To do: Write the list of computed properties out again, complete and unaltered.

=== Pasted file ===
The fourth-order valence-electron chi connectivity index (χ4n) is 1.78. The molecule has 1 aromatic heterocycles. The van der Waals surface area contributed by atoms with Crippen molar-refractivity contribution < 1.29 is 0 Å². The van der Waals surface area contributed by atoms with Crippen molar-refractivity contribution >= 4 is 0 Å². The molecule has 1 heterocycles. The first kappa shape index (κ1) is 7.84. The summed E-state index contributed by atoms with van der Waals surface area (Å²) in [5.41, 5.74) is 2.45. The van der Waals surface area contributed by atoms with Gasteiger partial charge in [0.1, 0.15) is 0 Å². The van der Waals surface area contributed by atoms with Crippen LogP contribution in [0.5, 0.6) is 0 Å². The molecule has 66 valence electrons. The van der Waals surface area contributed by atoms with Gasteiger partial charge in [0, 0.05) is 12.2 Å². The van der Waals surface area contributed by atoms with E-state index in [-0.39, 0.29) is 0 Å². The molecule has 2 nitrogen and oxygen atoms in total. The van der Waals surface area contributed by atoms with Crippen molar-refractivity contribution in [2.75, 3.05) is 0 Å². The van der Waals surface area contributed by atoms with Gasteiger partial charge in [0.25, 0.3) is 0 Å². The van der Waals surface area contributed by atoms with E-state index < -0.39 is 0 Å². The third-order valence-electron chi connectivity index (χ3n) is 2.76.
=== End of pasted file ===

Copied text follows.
The fourth-order valence-electron chi connectivity index (χ4n) is 1.78. The molecule has 1 aromatic heterocycles. The van der Waals surface area contributed by atoms with Crippen molar-refractivity contribution < 1.29 is 0 Å². The van der Waals surface area contributed by atoms with Crippen molar-refractivity contribution >= 4 is 0 Å². The molecule has 1 heterocycles. The first kappa shape index (κ1) is 7.84. The summed E-state index contributed by atoms with van der Waals surface area (Å²) in [5.41, 5.74) is 2.45. The van der Waals surface area contributed by atoms with Gasteiger partial charge in [0.1, 0.15) is 0 Å². The van der Waals surface area contributed by atoms with Crippen LogP contribution in [0.5, 0.6) is 0 Å². The molecule has 66 valence electrons. The van der Waals surface area contributed by atoms with Gasteiger partial charge in [0, 0.05) is 12.2 Å². The van der Waals surface area contributed by atoms with E-state index in [-0.39, 0.29) is 0 Å². The molecule has 2 nitrogen and oxygen atoms in total. The van der Waals surface area contributed by atoms with Crippen molar-refractivity contribution in [2.75, 3.05) is 0 Å². The van der Waals surface area contributed by atoms with Gasteiger partial charge in [0.25, 0.3) is 0 Å². The van der Waals surface area contributed by atoms with E-state index < -0.39 is 0 Å². The third-order valence-electron chi connectivity index (χ3n) is 2.76.